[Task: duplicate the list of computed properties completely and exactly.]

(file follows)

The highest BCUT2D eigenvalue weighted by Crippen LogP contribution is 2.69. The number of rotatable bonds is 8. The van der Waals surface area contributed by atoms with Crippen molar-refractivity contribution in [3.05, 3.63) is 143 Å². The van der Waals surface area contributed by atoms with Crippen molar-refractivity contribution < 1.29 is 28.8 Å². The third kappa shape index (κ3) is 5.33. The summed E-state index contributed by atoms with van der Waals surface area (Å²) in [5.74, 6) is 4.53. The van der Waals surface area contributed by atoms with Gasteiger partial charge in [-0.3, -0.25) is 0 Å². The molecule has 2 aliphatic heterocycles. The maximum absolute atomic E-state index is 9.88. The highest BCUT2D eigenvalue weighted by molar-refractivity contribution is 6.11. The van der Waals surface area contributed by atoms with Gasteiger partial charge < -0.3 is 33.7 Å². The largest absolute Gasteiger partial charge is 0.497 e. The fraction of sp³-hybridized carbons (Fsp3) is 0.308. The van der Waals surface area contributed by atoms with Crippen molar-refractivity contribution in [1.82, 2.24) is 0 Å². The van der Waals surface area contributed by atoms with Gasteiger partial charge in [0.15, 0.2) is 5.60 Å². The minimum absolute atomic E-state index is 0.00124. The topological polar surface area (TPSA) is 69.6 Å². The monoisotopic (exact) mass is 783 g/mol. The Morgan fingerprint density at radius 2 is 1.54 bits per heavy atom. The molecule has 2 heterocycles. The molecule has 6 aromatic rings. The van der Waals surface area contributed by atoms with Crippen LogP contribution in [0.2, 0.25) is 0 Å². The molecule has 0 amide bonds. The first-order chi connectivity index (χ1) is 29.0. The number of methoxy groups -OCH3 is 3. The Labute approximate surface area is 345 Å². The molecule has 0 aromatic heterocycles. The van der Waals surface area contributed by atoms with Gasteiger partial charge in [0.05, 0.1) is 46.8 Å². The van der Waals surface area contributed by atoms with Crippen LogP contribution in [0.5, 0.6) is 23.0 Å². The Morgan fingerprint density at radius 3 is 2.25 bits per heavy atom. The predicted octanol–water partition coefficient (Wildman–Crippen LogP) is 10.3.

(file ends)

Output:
The highest BCUT2D eigenvalue weighted by Crippen LogP contribution is 2.69. The number of rotatable bonds is 8. The van der Waals surface area contributed by atoms with Crippen molar-refractivity contribution in [3.05, 3.63) is 143 Å². The van der Waals surface area contributed by atoms with Crippen molar-refractivity contribution < 1.29 is 28.8 Å². The third kappa shape index (κ3) is 5.33. The summed E-state index contributed by atoms with van der Waals surface area (Å²) in [5.74, 6) is 4.53. The van der Waals surface area contributed by atoms with Gasteiger partial charge in [-0.3, -0.25) is 0 Å². The molecule has 2 aliphatic heterocycles. The maximum absolute atomic E-state index is 9.88. The highest BCUT2D eigenvalue weighted by molar-refractivity contribution is 6.11. The van der Waals surface area contributed by atoms with Gasteiger partial charge < -0.3 is 33.7 Å². The largest absolute Gasteiger partial charge is 0.497 e. The fraction of sp³-hybridized carbons (Fsp3) is 0.308. The van der Waals surface area contributed by atoms with Crippen molar-refractivity contribution in [1.82, 2.24) is 0 Å². The van der Waals surface area contributed by atoms with Gasteiger partial charge in [0.15, 0.2) is 5.60 Å². The minimum absolute atomic E-state index is 0.00124. The topological polar surface area (TPSA) is 69.6 Å². The monoisotopic (exact) mass is 783 g/mol. The Morgan fingerprint density at radius 2 is 1.54 bits per heavy atom. The molecule has 2 heterocycles. The molecule has 6 aromatic rings. The van der Waals surface area contributed by atoms with Crippen LogP contribution in [0.2, 0.25) is 0 Å². The molecule has 0 amide bonds. The first-order chi connectivity index (χ1) is 29.0. The number of methoxy groups -OCH3 is 3. The Labute approximate surface area is 345 Å². The molecule has 0 aromatic heterocycles. The van der Waals surface area contributed by atoms with Gasteiger partial charge in [0.05, 0.1) is 46.8 Å². The van der Waals surface area contributed by atoms with Crippen LogP contribution in [0.5, 0.6) is 23.0 Å². The Morgan fingerprint density at radius 3 is 2.25 bits per heavy atom. The predicted octanol–water partition coefficient (Wildman–Crippen LogP) is 10.3.